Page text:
Karen Handel doesn’t want to talk about health care

The Republican claims voters in Georgia’s sixth district aren’t worried about Trumpcare. A recent poll found the opposite.

DRepublican candidate Karen Handel talks to supporters in Marietta, Georgia. CREDIT: Kira Lerner
DRepublican candidate Karen Handel talks to supporters in Marietta, Georgia. CREDIT: Kira Lerner

MARIETTA, GEORGIA — With one day until the much anticipated special election in Georgia’s sixth district, the Republican Party is secretly working on its landmark health care bill that will reshape the future of health insurance in the United States. But Republican candidate Karen Handel would prefer not to talk about it.

In an interview with Breitbart News on Monday, Handel claimed that voters in the Atlanta suburbs do not care about health insurance.

“It hasn’t been that much of an issue on the ground,” she said. “For voters in the sixth district, the biggest issue is that Jon Ossoff is from outside the district.”

A recent Atlanta Journal Constitution poll found that more than 80 percent of likely voters in Georgia’s sixth district said health care is an “extremely important” or “very important” issue, and just one in four said they approve of the plan Republicans rammed through the House last month.


Handel has said she would have voted for that plan, but she and other GOP leaders are not eager to discuss their support. At a campaign stop in Johns Creek, Georgia Monday morning, Handel avoided talking to reporters altogether. Meanwhile, House Majority Leader Kevin McCarthy (R-CA), who was campaigning for the former Georgia secretary of state, quickly rushed away from the event and into his car when ThinkProgress tried to ask him about the massively unpopular Affordable Health Care Act.

McCarthy said he would discuss the bill at Handel’s next event, but he did not attend.

Handel campaigns with McCarthy, and then McCarthy quickly ducks into his car to leave the event without discussing his party’s health care plan. CREDIT: Kira Lerner
Handel campaigns with McCarthy, and then McCarthy quickly ducks into his car to leave the event without discussing his party’s health care plan. CREDIT: Kira Lerner

When Handel finally addressed health care at a lunchtime campaign stop in Marietta, Georgia, she said she is confident the Senate GOP will provide the American people with “transparency” before they push for a vote on their Obamacare replacement.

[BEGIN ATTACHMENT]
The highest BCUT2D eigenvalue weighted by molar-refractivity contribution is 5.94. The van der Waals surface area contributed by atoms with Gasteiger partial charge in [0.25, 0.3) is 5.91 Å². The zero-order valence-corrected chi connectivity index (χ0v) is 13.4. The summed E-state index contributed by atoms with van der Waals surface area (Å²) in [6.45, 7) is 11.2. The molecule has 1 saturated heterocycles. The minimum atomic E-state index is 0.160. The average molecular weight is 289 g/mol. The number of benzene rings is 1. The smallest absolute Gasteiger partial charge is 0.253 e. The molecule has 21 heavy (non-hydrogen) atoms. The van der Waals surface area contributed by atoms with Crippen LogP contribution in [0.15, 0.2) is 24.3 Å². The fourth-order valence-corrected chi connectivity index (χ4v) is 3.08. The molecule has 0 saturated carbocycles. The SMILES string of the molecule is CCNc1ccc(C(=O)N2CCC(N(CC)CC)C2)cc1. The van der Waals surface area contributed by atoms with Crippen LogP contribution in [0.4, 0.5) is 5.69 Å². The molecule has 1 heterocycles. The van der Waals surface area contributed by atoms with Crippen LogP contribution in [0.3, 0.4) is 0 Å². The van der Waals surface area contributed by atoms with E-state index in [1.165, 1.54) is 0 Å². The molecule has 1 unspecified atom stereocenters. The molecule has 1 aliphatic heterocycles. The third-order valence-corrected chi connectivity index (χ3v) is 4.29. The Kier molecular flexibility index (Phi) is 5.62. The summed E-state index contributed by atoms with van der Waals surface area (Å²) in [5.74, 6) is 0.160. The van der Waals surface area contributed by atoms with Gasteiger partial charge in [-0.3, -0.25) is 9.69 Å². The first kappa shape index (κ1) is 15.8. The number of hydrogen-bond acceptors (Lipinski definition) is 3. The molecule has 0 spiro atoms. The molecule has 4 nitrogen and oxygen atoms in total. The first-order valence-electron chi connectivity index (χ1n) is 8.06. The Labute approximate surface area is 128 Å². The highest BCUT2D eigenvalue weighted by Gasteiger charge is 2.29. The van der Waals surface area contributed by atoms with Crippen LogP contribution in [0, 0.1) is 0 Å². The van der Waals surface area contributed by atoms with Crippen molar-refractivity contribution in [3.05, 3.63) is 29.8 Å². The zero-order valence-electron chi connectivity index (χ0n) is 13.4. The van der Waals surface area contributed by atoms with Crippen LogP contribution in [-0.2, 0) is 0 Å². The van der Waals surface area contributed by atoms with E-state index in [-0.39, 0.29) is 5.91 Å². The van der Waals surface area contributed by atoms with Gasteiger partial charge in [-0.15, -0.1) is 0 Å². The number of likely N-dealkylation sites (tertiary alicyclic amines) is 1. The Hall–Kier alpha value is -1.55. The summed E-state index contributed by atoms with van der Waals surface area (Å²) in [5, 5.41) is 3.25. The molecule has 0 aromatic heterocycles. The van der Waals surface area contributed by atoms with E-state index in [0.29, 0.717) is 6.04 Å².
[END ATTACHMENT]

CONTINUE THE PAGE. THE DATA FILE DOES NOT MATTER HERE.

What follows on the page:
“What I know is that the Senate will have transparency as they go forward,” she told ThinkProgress.

Senate Republicans have said they will try to hold a vote on the bill before the July 4 recess, leaving little time to read the bill, much less for meaningful discussion or debate.


The CBO issued a report last month on the House’s version of the bill, finding that it would leave roughly 23 million people without health insurance. In the weeks since, popular opinion about the legislation has plummeted, making it the most unpopular major law in recent decades.

Senate Republicans have been attempting to hide from both the press and the public to avoid discussing their proposal. One Senate Republican aide said last week that the decision to release their version of the bill at the last minute is an intentional move to avoid scrutiny.

On Monday, Handel seemed to adopt the same strategy. Speaking to reporters briefly about the issue, she acknowledged that the House bill is “not perfect,” but still said she would have supported it if she were in Congress.

“I’ve been very clear from the start that the House bill was not perfect, but in order for us to move forward, we needed to have a bill on the table to begin to work with,” she told ThinkProgress.

She continued by citing the common Republican talking point that Obamacare is failing and that the GOP needs to do whatever it takes to push through their own bill.


“I know people talk about, what if the exchanges collapse,” she said. “Well folks, Obamacare is collapsing. I know because my husband and I get our insurance off of the exchanges and our premiums have gone from about $350 a month to $1200 a month. So the status quo was unacceptable.”

Handel also talked specifically about reductions to Medicaid — the House version of the AHCA would cut $834 billion from Medicaid over the next decade.

“What I support is moving Medicaid to block grants so that the states can drive that process,” she said. “I have much greater faith in the governor and the state legislature to craft a Medicaid system that is going to be the best fit for the people of Georgia, rather than someone in Washington dictating it.”

A number of Democrats in the sixth district told ThinkProgress this week that it’s unacceptable that the Senate GOP is working in secret to draft such an important bill. But Handel supporters said Monday they are not concerned.

Jamshaid Bhatti, a 28-year-old Marietta resident, said he trusts Republicans and Trump to come up with a solution to decrease health care costs. He said he thinks working in secrecy will help the GOP accomplish its goals.

“That’s a pretty good move because we want them to be surprised,” he said about Senate Democrats. “I do trust my representation.”

And Carrie Almond, the president of the National Federation of Republican Women who came to the sixth district from Alexandria, Virginia to support Handel, said GOP leaders know what they’re doing.

“I don’t really think it’s a secret process when you have a task force that you put together,” she said. “They need time to put things together and I’m sure when they’re ready, they’ll let us all know what they’ve put together.”

“They’ve spent a lot of time working on it in the past and I think they’re going to reveal it at the right time,” she added. “There will be appropriate due diligence.”